A poem such as “The Prodigal,” for example, usually draws attention, as Post writes, as a “parable on drunkenness in a pigsty.” But drunkenness in “The Prodigal” is bluntly portrayed. The true parable lies in the body horror of that poem, figured in the pigs and their “enormous brown odor he lived by,” as well as understanding that the Prodigal’s “exile” is also one of the self from the body (“his shuddering insights, beyond his control”) — all of which is Bishop’s coded way of addressing shame and a troubled relationship with her own skin. You need to look carefully to see this in her work and it can appear in the most peculiar places, such as the description of oxen in “From Trollope’s Journal”: “Their legs were caked the color of dried blood.” Note how writing descriptively of animals can allow Bishop to mediate her alienation, most directly (and positively) in her late poem “Pink Dog.” Eczema is never mentioned explicitly in the poems but does appear in her short story, “The Country Mouse”: “Then I became ill. First came eczema, then came asthma.” At the story’s culmination, the young protagonist realizes her selfhood with direct reference to her afflictions: “I felt … myself. In a few days it would be seventh birthday. I felt I, I, I, and looked at the three strangers in panic. I was one of them too, inside my scabby body and wheezing lungs.” It is telling that when Bishop rewrites this episode in her famous poem “In the Waiting Room,” the references to her ill health are glossed away.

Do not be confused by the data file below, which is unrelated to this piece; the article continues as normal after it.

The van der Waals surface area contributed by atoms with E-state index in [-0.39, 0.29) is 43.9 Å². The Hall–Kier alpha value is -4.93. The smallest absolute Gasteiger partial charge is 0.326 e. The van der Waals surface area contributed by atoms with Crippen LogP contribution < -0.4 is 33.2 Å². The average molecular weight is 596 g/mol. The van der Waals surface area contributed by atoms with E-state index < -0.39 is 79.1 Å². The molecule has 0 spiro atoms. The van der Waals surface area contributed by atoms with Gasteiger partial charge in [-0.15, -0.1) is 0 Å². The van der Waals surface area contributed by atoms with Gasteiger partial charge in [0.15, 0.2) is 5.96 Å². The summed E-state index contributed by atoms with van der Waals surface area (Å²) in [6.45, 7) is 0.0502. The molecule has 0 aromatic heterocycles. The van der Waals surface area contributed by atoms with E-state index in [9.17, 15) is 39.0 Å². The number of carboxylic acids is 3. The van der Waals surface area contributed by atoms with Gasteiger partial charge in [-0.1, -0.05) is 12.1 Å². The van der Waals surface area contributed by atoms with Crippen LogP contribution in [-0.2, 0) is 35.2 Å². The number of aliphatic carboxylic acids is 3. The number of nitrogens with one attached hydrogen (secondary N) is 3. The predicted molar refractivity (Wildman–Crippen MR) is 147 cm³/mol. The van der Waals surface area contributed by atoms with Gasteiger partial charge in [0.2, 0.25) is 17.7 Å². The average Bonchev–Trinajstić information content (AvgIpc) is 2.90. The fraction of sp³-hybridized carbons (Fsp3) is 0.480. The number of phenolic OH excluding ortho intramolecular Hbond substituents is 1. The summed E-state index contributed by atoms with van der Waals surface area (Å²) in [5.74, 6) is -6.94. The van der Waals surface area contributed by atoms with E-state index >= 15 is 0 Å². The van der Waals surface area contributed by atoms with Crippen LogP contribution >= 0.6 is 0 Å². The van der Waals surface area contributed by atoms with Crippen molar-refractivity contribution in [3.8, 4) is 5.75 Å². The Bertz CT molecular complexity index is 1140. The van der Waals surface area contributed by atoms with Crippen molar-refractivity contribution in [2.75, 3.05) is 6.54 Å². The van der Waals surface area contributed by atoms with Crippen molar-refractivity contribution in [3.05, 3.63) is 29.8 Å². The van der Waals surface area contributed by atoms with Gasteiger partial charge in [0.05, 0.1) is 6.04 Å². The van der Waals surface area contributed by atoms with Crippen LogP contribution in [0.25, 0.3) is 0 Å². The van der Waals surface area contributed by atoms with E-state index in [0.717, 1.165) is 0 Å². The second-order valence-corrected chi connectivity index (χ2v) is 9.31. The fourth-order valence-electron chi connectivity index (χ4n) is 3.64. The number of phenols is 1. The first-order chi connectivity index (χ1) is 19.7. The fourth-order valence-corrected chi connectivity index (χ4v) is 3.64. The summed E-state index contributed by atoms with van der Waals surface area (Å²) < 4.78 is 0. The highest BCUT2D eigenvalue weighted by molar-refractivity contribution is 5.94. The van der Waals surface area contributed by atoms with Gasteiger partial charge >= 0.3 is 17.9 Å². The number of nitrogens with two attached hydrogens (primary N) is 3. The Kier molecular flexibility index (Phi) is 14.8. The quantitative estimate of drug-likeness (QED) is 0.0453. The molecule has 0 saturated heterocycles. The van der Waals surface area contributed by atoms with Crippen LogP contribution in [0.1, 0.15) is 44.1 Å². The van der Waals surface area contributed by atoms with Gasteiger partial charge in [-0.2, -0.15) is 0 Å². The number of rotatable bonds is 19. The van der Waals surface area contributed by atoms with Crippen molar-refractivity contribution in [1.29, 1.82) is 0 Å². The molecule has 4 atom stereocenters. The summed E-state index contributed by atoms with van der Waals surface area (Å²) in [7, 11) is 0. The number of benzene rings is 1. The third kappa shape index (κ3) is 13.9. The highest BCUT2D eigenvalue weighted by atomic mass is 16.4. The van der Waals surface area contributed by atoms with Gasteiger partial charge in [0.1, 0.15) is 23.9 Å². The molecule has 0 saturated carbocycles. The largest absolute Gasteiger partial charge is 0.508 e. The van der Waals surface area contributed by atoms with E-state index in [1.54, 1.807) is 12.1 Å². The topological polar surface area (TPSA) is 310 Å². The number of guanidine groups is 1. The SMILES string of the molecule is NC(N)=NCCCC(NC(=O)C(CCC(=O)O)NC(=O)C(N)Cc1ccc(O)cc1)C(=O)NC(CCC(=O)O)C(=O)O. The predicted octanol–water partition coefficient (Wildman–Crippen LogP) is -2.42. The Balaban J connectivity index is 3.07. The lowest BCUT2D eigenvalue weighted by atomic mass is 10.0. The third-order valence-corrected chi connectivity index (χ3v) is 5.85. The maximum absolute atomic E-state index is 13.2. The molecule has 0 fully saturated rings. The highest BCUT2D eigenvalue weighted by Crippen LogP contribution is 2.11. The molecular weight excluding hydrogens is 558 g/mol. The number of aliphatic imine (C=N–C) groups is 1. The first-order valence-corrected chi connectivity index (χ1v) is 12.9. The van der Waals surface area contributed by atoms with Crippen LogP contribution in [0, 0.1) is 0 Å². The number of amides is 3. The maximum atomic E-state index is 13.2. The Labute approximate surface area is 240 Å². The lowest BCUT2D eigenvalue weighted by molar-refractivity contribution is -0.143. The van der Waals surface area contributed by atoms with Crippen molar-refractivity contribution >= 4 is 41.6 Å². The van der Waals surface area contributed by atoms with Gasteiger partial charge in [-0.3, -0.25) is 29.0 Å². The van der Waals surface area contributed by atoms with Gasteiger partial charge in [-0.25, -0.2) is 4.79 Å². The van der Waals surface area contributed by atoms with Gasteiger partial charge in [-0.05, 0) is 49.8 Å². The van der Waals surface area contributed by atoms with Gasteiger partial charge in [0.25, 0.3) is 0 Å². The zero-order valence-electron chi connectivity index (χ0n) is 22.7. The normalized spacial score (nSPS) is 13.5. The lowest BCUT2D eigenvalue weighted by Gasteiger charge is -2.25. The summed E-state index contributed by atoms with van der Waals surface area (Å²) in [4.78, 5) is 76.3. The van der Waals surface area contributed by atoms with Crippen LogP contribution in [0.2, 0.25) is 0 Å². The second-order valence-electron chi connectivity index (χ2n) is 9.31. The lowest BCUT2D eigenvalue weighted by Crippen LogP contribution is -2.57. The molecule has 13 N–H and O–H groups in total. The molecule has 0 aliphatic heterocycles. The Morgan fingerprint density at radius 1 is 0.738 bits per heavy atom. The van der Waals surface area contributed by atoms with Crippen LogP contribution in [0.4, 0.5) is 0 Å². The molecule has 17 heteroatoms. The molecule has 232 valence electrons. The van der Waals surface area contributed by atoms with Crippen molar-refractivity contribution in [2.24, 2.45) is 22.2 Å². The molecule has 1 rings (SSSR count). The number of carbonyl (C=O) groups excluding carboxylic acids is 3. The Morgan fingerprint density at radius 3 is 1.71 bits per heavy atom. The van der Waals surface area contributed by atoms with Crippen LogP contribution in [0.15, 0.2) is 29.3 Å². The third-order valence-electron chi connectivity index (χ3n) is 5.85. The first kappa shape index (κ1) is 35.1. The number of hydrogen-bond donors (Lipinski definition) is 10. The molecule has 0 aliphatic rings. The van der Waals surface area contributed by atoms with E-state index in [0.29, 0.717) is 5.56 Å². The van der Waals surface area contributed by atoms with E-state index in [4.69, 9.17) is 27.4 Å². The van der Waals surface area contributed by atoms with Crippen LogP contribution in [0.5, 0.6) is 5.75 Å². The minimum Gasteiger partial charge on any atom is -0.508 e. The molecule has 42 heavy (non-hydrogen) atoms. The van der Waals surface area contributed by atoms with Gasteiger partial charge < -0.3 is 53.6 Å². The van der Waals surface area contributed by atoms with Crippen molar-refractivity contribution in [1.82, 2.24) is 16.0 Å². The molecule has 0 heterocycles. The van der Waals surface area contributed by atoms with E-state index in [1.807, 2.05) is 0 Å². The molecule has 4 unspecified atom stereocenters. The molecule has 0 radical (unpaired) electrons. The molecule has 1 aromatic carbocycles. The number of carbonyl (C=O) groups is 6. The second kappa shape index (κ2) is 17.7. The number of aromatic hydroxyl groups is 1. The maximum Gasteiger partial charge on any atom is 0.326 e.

Why this matters, I would contend, relates to a dualism between body and mind which lies behind much of Bishop’s poetry. The mind is apparent everywhere, the body — as we have seen — less so. Bishop’s physical tribulations also speak to something to which Post devotes an entire chapter: her interest in poetic form. Form is a way of exercising control, of reasserting boundaries. It should be obvious why that might appeal to someone with a severe skin complaint. “The Prodigal,” for all its chaos and alienation, takes the form of a double sonnet.
Form, for Elizabeth Bishop, also acted as a sort of “closet.” Post cites the story of how Adrienne Rich once attempted to persuade Bishop to be more forthcoming about her sexual orientation. Afterward, Bishop spoke to Richard Howard, ostensibly about furnishing her new apartment: “‘You know what I want, Richard? I want closets, closets, and more closets!’ And she laughed.” Not that Bishop really was in the closet, of course, as she lived much of her adult life openly with other women. Rather, she used the closet of form as a way of applying creative pressure to intractable material. “Writing, for Bishop, was not self-expression,” writes Colm Tóibín, “but there was a self somewhere, and it was insistent in its presence yet tactful and watchful.”
None of this makes Bishop a staid or dry poet, as a poem like “The Prodigal” also demonstrates. She once wrote in disparaging terms of a certain form of women’s literature, encompassing names such as Virginia Woolf and Elizabeth Bowen, which she described in a letter to Lowell as the “our beautiful old silver” school of writing: “They have to make quite sure that the reader is not going to mis-place them socially, first — and that nervousness interferes constantly with what they think they’d like to say.” In Bishop’s writing, by contrast, a different type of nervousness is deployed — and it animates everything that she says.